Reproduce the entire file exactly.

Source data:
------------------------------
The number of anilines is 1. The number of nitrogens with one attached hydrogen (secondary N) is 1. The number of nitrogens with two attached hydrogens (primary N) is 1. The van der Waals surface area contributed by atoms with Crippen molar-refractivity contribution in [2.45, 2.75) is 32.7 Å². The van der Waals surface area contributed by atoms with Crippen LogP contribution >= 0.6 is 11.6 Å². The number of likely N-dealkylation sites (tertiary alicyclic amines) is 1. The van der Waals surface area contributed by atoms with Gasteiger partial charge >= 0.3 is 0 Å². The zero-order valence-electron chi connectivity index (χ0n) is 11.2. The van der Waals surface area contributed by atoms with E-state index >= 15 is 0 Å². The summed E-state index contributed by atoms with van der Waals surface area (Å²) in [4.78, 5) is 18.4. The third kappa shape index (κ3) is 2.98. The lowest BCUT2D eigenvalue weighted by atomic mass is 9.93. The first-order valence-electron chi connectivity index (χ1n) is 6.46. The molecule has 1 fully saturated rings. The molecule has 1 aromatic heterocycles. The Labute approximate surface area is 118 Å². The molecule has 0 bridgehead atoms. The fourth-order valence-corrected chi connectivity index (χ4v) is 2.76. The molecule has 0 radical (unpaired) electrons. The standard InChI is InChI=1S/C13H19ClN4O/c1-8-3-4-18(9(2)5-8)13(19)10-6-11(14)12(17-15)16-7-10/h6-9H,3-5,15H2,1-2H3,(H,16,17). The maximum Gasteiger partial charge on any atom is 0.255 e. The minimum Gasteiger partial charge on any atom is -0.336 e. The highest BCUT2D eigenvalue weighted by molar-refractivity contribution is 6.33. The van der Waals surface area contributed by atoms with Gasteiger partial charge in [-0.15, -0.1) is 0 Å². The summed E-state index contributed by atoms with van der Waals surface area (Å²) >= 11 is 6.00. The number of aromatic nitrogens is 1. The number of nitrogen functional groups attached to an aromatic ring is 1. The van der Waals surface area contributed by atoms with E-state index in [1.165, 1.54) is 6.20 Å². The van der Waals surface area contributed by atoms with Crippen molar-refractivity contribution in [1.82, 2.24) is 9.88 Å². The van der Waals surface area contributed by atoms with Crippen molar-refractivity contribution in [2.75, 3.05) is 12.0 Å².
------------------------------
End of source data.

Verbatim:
The number of anilines is 1. The number of nitrogens with one attached hydrogen (secondary N) is 1. The number of nitrogens with two attached hydrogens (primary N) is 1. The van der Waals surface area contributed by atoms with Crippen molar-refractivity contribution in [2.45, 2.75) is 32.7 Å². The van der Waals surface area contributed by atoms with Crippen LogP contribution >= 0.6 is 11.6 Å². The number of likely N-dealkylation sites (tertiary alicyclic amines) is 1. The van der Waals surface area contributed by atoms with Gasteiger partial charge >= 0.3 is 0 Å². The zero-order valence-electron chi connectivity index (χ0n) is 11.2. The van der Waals surface area contributed by atoms with E-state index >= 15 is 0 Å². The summed E-state index contributed by atoms with van der Waals surface area (Å²) in [4.78, 5) is 18.4. The third kappa shape index (κ3) is 2.98. The lowest BCUT2D eigenvalue weighted by atomic mass is 9.93. The first-order valence-electron chi connectivity index (χ1n) is 6.46. The molecule has 1 fully saturated rings. The molecule has 1 aromatic heterocycles. The Labute approximate surface area is 118 Å². The molecule has 0 bridgehead atoms. The fourth-order valence-corrected chi connectivity index (χ4v) is 2.76. The molecule has 0 radical (unpaired) electrons. The standard InChI is InChI=1S/C13H19ClN4O/c1-8-3-4-18(9(2)5-8)13(19)10-6-11(14)12(17-15)16-7-10/h6-9H,3-5,15H2,1-2H3,(H,16,17). The maximum Gasteiger partial charge on any atom is 0.255 e. The minimum Gasteiger partial charge on any atom is -0.336 e. The highest BCUT2D eigenvalue weighted by molar-refractivity contribution is 6.33. The van der Waals surface area contributed by atoms with Gasteiger partial charge in [-0.15, -0.1) is 0 Å². The summed E-state index contributed by atoms with van der Waals surface area (Å²) >= 11 is 6.00. The number of aromatic nitrogens is 1. The number of nitrogen functional groups attached to an aromatic ring is 1. The van der Waals surface area contributed by atoms with E-state index in [1.165, 1.54) is 6.20 Å². The van der Waals surface area contributed by atoms with Crippen molar-refractivity contribution in [1.82, 2.24) is 9.88 Å². The van der Waals surface area contributed by atoms with Crippen molar-refractivity contribution in [2.75, 3.05) is 12.0 Å².